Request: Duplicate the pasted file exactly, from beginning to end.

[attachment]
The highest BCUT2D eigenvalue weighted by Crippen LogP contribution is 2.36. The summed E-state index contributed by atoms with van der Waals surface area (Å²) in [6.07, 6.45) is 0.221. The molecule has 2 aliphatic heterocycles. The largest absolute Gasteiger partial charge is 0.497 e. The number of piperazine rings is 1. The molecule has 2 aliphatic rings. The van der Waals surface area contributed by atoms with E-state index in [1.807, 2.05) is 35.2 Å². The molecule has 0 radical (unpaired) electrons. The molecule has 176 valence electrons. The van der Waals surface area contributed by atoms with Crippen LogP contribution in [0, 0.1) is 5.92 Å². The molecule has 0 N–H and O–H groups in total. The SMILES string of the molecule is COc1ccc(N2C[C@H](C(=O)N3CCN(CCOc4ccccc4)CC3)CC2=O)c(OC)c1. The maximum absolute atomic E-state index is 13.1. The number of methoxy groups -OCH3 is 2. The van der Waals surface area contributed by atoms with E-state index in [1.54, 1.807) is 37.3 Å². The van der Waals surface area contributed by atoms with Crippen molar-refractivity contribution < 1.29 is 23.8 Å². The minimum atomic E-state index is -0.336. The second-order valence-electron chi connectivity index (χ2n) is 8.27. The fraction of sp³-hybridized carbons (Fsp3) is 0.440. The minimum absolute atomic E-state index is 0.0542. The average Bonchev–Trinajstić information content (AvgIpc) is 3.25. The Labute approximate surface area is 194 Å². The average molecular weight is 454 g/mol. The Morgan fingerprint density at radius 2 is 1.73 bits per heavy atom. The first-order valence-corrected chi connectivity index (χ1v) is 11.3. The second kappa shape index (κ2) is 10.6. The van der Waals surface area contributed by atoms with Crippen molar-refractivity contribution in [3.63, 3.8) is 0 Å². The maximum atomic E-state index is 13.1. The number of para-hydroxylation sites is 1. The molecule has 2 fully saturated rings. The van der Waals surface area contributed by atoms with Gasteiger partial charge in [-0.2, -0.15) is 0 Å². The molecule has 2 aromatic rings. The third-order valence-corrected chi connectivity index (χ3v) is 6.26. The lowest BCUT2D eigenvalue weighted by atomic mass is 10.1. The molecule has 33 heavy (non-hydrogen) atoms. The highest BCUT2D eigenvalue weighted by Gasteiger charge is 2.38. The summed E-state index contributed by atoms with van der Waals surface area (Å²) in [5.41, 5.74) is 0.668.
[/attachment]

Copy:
The highest BCUT2D eigenvalue weighted by Crippen LogP contribution is 2.36. The summed E-state index contributed by atoms with van der Waals surface area (Å²) in [6.07, 6.45) is 0.221. The molecule has 2 aliphatic heterocycles. The largest absolute Gasteiger partial charge is 0.497 e. The number of piperazine rings is 1. The molecule has 2 aliphatic rings. The van der Waals surface area contributed by atoms with E-state index in [1.807, 2.05) is 35.2 Å². The molecule has 0 radical (unpaired) electrons. The molecule has 176 valence electrons. The van der Waals surface area contributed by atoms with Crippen LogP contribution in [0, 0.1) is 5.92 Å². The molecule has 0 N–H and O–H groups in total. The SMILES string of the molecule is COc1ccc(N2C[C@H](C(=O)N3CCN(CCOc4ccccc4)CC3)CC2=O)c(OC)c1. The maximum absolute atomic E-state index is 13.1. The number of methoxy groups -OCH3 is 2. The van der Waals surface area contributed by atoms with E-state index in [1.54, 1.807) is 37.3 Å². The van der Waals surface area contributed by atoms with Crippen molar-refractivity contribution < 1.29 is 23.8 Å². The minimum atomic E-state index is -0.336. The second-order valence-electron chi connectivity index (χ2n) is 8.27. The fraction of sp³-hybridized carbons (Fsp3) is 0.440. The minimum absolute atomic E-state index is 0.0542. The average Bonchev–Trinajstić information content (AvgIpc) is 3.25. The Labute approximate surface area is 194 Å². The average molecular weight is 454 g/mol. The Morgan fingerprint density at radius 2 is 1.73 bits per heavy atom. The first-order valence-corrected chi connectivity index (χ1v) is 11.3. The second kappa shape index (κ2) is 10.6. The van der Waals surface area contributed by atoms with Crippen molar-refractivity contribution in [3.63, 3.8) is 0 Å². The maximum atomic E-state index is 13.1. The number of para-hydroxylation sites is 1. The molecule has 2 fully saturated rings. The van der Waals surface area contributed by atoms with Gasteiger partial charge in [-0.2, -0.15) is 0 Å². The molecule has 2 aromatic rings. The third-order valence-corrected chi connectivity index (χ3v) is 6.26. The lowest BCUT2D eigenvalue weighted by atomic mass is 10.1. The molecule has 33 heavy (non-hydrogen) atoms. The highest BCUT2D eigenvalue weighted by Gasteiger charge is 2.38. The summed E-state index contributed by atoms with van der Waals surface area (Å²) in [5.41, 5.74) is 0.668.